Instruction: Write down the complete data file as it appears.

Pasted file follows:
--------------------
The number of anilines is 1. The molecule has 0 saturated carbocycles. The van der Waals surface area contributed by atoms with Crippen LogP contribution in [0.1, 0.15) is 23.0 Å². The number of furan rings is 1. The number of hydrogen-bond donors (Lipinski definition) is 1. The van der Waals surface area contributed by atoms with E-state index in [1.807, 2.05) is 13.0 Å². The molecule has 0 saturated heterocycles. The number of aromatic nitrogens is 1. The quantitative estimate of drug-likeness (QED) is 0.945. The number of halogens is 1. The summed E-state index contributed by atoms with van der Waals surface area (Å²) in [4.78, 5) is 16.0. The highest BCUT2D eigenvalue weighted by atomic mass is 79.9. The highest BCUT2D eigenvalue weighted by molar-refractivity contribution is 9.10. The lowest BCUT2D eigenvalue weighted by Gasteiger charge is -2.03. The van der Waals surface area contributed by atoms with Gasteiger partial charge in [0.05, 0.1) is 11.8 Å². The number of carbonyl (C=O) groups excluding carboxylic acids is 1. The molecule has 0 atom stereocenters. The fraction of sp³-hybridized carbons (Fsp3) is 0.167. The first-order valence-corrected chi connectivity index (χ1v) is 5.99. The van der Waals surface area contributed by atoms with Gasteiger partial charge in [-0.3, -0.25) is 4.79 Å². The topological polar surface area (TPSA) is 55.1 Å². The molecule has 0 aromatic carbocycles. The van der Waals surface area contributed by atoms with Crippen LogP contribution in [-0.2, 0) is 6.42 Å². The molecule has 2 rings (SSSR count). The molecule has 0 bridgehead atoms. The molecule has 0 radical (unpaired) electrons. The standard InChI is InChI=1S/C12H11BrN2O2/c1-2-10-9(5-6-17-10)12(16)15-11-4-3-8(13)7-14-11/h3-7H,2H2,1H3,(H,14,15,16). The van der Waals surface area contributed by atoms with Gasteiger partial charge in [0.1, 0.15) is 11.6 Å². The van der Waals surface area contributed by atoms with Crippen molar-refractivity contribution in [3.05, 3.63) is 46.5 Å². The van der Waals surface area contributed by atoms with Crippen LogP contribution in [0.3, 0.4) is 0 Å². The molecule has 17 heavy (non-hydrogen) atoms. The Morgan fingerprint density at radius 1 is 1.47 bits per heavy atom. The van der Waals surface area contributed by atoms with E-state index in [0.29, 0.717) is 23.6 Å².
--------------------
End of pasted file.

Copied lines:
The number of anilines is 1. The molecule has 0 saturated carbocycles. The van der Waals surface area contributed by atoms with Crippen LogP contribution in [0.1, 0.15) is 23.0 Å². The number of furan rings is 1. The number of hydrogen-bond donors (Lipinski definition) is 1. The van der Waals surface area contributed by atoms with E-state index in [1.807, 2.05) is 13.0 Å². The molecule has 0 saturated heterocycles. The number of aromatic nitrogens is 1. The quantitative estimate of drug-likeness (QED) is 0.945. The number of halogens is 1. The summed E-state index contributed by atoms with van der Waals surface area (Å²) in [4.78, 5) is 16.0. The highest BCUT2D eigenvalue weighted by atomic mass is 79.9. The highest BCUT2D eigenvalue weighted by molar-refractivity contribution is 9.10. The lowest BCUT2D eigenvalue weighted by Gasteiger charge is -2.03. The van der Waals surface area contributed by atoms with Gasteiger partial charge in [0.05, 0.1) is 11.8 Å². The number of carbonyl (C=O) groups excluding carboxylic acids is 1. The molecule has 0 atom stereocenters. The fraction of sp³-hybridized carbons (Fsp3) is 0.167. The first-order valence-corrected chi connectivity index (χ1v) is 5.99. The van der Waals surface area contributed by atoms with Gasteiger partial charge in [-0.3, -0.25) is 4.79 Å². The topological polar surface area (TPSA) is 55.1 Å². The molecule has 0 aromatic carbocycles. The van der Waals surface area contributed by atoms with Crippen LogP contribution in [-0.2, 0) is 6.42 Å². The molecule has 2 rings (SSSR count). The molecule has 0 bridgehead atoms. The molecule has 0 radical (unpaired) electrons. The standard InChI is InChI=1S/C12H11BrN2O2/c1-2-10-9(5-6-17-10)12(16)15-11-4-3-8(13)7-14-11/h3-7H,2H2,1H3,(H,14,15,16). The van der Waals surface area contributed by atoms with Gasteiger partial charge in [0.1, 0.15) is 11.6 Å². The van der Waals surface area contributed by atoms with Crippen molar-refractivity contribution in [3.05, 3.63) is 46.5 Å². The van der Waals surface area contributed by atoms with Crippen LogP contribution in [0.3, 0.4) is 0 Å². The molecule has 17 heavy (non-hydrogen) atoms. The Morgan fingerprint density at radius 1 is 1.47 bits per heavy atom. The van der Waals surface area contributed by atoms with E-state index in [0.29, 0.717) is 23.6 Å².